In this exclusive interview of Jonathan Stroud, we’ve stuck to our Kid You Not focus: looking at children’s literature from the publishing side and from the academic side. Luckily, Jonathan knows a lot about both, since he has a degree in English literature and used to work as an editor at Walker Books.

In this special episode, you’ll hear Jonathan talk about:

  • Why children’s literature is important!
  • Children’s editors who are aspiring authors in hiding
  • Why publishers are more likely to take on authors who are slightly schizophrenic
  • The voice in his head which became Bartimaeus
  • The truth behind stories, the reality behind fiction, and the adult liar
  • Bartimaeus’s life beyond the books
  • Masculine female characters
  • Legends and myths in Heroes of the Valley
  • Stephen Hawking summoning a demon

… and much more!

Listen to the episode and post all your comments and questions here. As usual, we’d love to hear from you and to follow you on Twitter if you follow us @kidyounotpod!

Thank you so much to Jonathan for giving up some of his Saturday morning for us, and special thanks to Georgia Lawe.

Clementine & Lauren

Review: Angel, by L.A. Weatherly

If you’re the ‘Oh please not another supernatural romance!’ type, just close this window and go tweet/ play Angry Birds/ do something with your life instead. I’m like that sometimes, too. I think everyone is pretty much fed up to the back molars with supernatural romance.

But now that I’m left with readers who have a slightly higher degree of tolerance for the accursed genre, let’s go on.

Angel is the story of a young girl who is a bit witchy and a bit rebellious, and who might possibly perhaps not be quite exactly human. And she’s in grave danger, because some people who are not human at all have noticed that there’s something strange about her. And the person they send to hunt her down unfortunately finds himself strangely drawn to the way she holds her hair and wears her tracksuit bottoms. A road trip and a final battle ensue, and between the two, a change of allegiances.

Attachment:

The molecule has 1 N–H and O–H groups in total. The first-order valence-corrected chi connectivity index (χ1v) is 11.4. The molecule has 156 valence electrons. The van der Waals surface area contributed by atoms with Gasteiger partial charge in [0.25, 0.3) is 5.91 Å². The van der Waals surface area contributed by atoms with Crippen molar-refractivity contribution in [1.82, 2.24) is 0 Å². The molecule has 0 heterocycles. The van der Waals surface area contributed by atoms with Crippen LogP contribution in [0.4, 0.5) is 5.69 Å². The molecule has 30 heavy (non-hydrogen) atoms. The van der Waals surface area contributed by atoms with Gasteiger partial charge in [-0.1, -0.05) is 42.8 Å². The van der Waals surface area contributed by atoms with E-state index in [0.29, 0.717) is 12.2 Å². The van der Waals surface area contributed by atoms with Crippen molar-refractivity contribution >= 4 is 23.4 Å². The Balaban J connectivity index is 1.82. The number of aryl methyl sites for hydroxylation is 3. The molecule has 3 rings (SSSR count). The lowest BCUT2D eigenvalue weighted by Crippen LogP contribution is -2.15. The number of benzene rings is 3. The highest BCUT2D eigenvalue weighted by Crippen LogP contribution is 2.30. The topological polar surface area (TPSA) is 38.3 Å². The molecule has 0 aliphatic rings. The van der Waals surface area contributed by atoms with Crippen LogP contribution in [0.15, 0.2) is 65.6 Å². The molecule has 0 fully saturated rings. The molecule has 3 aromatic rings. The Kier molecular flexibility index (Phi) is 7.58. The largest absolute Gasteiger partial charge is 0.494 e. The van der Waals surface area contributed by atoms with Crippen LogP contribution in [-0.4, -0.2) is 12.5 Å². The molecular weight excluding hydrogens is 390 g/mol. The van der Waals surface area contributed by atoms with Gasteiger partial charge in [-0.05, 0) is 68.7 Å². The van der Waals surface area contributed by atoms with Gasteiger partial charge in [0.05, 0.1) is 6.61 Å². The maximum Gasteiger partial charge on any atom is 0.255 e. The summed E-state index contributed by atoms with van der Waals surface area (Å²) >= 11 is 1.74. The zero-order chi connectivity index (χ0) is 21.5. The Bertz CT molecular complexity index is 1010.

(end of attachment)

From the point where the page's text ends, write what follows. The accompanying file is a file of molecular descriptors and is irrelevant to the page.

Sorry, this has been a bit of a dismissive and cynical review so far. The truth is, this book is so American, and so YA. By that I mean that it is full, firstly, of derelict cars and shabby motels, and secondly, of rebellious behaviour and sexual tension. Neither of which I have a lot of patience for, but you may do, and I’m just so totally cool with that.

However, this is not – no, really – to say that Angel is not worth reading. It is gripping, it is dramatic, it is enjoyable. But most of all, it has a very interesting and original feature – its depiction of ‘angel churches’ inspired from televangelical Christians in the US. This, I think, is truly where the interest of the book lies, and it is L.A. Weatherly’s best idea.

(The following paragraph gives away some information from the book, but nothing crucial past the first half.)

The ‘angels’ in the book are bad angels, but they are beautiful and hypnotic, and they feed on human souls. In order to sustain this diet, they entrance their ‘food’ into creating huge angel churches for the rest of the nation to adhere to and to be, in turn, fed on.

(End of spoilers)

The book truly succeeds at depicting a bureaucratic, impenetrable, mysterious, sectarian organisation which is almost a perfect mirror image of the American evangelical Christian churches with their factory-sized buildings and their governmental lobbies. A daring move, I think, on Weatherly’s part, whether or not she was fully aware of it, and one that, to my knowledge, no angry American evangelist has yet picked up on. Willa and Alex’s struggle against this battalion of beautiful, well-meaning monsters makes for a really quite neat condemnation of corporate and aggressively propagandist organised religion.